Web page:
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Sri Lankan Prime Minister says Jaffna will be developed as a 'regional airport'

There had been an air service between Palaly and Madras and Tiruchi, before the ethnic conflict turned the airport into a military base.

Published: 04th January 2017 06:48 PM  |   Last Updated: 04th January 2017 06:48 PM   |  A+A-

Ranil Wickremesinghe, Lankan PM

Express News Service

  COLOMBO: Sri Lankan Prime Minister Ranil Wickremesinghe said here on Wednesday, that the Palaly airport in the northern district of Jaffna, will be developed as a “regional airport,” to serve not only Sri Lanka, but also South India.

India has been pressing for the development of Palaly as an international airport to improve communication links between Tamil-speaking North Sri Lanka with India, especially Tamil Nadu.

There had been an air service between Palaly and Madras and Tiruchi, before the ethnic conflict turned the airport into a military base.

Addressing the media on the coalition government’s development agenda at the end of the second year in office, Prime Minister Wickremesinghe said that efforts to develop the Kankesanthurai harbor in Jaffna district to further develop communication links with South India will be discussed when the new Indian High Commissioner (Taranjit Singh Sandhu)  assumes office.  

On the current controversy surrounding the joint Indo-Lankan use of the 100 giant oil tanks in Trincomalee, he said that talks are on with the stakeholders concerned. The Lanka India Oil Corporation has been resisting efforts by the Ceylon Petroleum Corporation to develop some tanks unilaterally, bypassing the existing government to government agreement signed in 2002.   

Wickremesinghe said that Trincomalee port and its hinterland will be developed with Indian, Singaporean and Japanese investments.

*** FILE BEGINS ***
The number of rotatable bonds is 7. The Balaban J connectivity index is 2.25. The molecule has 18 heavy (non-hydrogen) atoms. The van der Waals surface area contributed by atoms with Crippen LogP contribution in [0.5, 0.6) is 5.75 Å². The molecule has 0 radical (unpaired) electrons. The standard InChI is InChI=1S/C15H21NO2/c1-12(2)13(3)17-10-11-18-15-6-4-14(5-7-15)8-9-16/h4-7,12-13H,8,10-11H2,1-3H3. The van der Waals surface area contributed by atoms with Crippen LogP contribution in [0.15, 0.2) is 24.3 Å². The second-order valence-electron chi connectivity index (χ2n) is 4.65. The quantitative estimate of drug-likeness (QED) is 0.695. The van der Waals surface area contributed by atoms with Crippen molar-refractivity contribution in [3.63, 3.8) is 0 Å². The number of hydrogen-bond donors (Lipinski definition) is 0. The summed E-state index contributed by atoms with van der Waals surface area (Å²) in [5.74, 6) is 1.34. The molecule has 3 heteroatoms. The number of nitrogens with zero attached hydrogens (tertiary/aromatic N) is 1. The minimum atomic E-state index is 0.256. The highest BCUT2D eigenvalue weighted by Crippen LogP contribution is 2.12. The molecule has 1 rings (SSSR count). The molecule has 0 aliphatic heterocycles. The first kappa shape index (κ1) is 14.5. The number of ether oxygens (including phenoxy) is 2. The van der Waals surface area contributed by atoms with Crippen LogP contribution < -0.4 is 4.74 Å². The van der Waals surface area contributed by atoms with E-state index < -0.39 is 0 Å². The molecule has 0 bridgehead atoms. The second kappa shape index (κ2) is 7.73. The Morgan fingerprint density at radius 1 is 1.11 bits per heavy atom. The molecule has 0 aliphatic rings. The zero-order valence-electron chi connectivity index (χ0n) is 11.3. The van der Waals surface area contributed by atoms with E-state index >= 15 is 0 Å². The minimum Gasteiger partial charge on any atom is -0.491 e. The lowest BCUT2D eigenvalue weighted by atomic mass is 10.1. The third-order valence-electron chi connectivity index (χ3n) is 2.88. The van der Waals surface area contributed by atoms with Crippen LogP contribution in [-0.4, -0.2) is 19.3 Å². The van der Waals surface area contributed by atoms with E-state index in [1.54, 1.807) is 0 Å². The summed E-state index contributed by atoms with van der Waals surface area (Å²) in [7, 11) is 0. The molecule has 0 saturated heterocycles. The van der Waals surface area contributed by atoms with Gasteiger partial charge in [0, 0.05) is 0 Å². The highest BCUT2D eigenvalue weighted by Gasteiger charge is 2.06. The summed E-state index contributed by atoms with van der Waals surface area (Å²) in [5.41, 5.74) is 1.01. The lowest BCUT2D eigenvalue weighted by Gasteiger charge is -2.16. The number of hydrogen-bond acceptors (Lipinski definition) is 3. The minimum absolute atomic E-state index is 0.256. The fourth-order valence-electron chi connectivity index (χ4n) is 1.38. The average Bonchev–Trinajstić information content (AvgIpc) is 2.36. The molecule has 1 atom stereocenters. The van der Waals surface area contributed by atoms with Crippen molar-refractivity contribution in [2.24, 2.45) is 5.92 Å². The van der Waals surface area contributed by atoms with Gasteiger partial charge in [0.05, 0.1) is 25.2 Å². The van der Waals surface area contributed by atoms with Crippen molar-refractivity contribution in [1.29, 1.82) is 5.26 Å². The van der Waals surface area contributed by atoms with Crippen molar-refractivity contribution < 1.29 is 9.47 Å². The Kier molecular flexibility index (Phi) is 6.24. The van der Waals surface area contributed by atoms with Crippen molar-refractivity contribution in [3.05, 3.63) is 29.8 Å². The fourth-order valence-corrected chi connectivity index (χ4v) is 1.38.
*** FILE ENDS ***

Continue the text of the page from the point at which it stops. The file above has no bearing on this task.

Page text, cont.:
On the controversial grant of 80 percent stake to a Chinese government-owned company in the Hambantota harbor, the Prime Minister said there is nothing wrong in giving it that way, because a huge loan taken from the Chinese has been converted into a stake or investment.
 
He said that his government believes in developing the country through FDIs and not loans in contrast to the policy of the predecessor Rajapaksa government.  
 
On the grant of 99 year lease on 15,000 acres of land near Hambantota port for the development of an economic zone, the Prime Minister said that it is better than giving land on a freehold basis to the Chinese as the Rajapaksa government did in the case of the Colombo Port. His government had to reverse the earlier government’s decision.
 
On the finalisation of the deal with China on Hambantota port, Wickremesinghe said that eight or nine agreements are still to be negotiated but he made it clear that there will be no change in the grant of 80 percent stake and 99 year lease on land for the economic zone. However, he evaded the question whether any agreement will be signed on January 7.
 
The Prime Minister said that Sri Lanka will march on the path of development through trade and investment agreements like the Economic and Technical Cooperation Agreement (ETCA) with India, and Free Trade Agreements (FTAs)with China, Singapore and Japan. He will not be deterred by politically motivated criticism he added. 
 
ETCA and other FTAs will be signed this year, he said.
 
The government plans to make Sri Lanka a logistics, IT and electronics hub, and hopes to secure US$ 2 or 3 billion in FDIs this year.
 
 On the controversy over the Electorates Delimitation Committee report he said that some political issues need to be resolved which he hopes to do when he meets the political parties in parliament on January 9. He said that a consensus is needed on this issue.
 
On charges of political instability in his government, Wickremesinghe said that all governments  face such problems whether they are single party or multi-party governments.
 
“If there are two big political parties in coalition, jockeying for positions is only to be expected,” he said.



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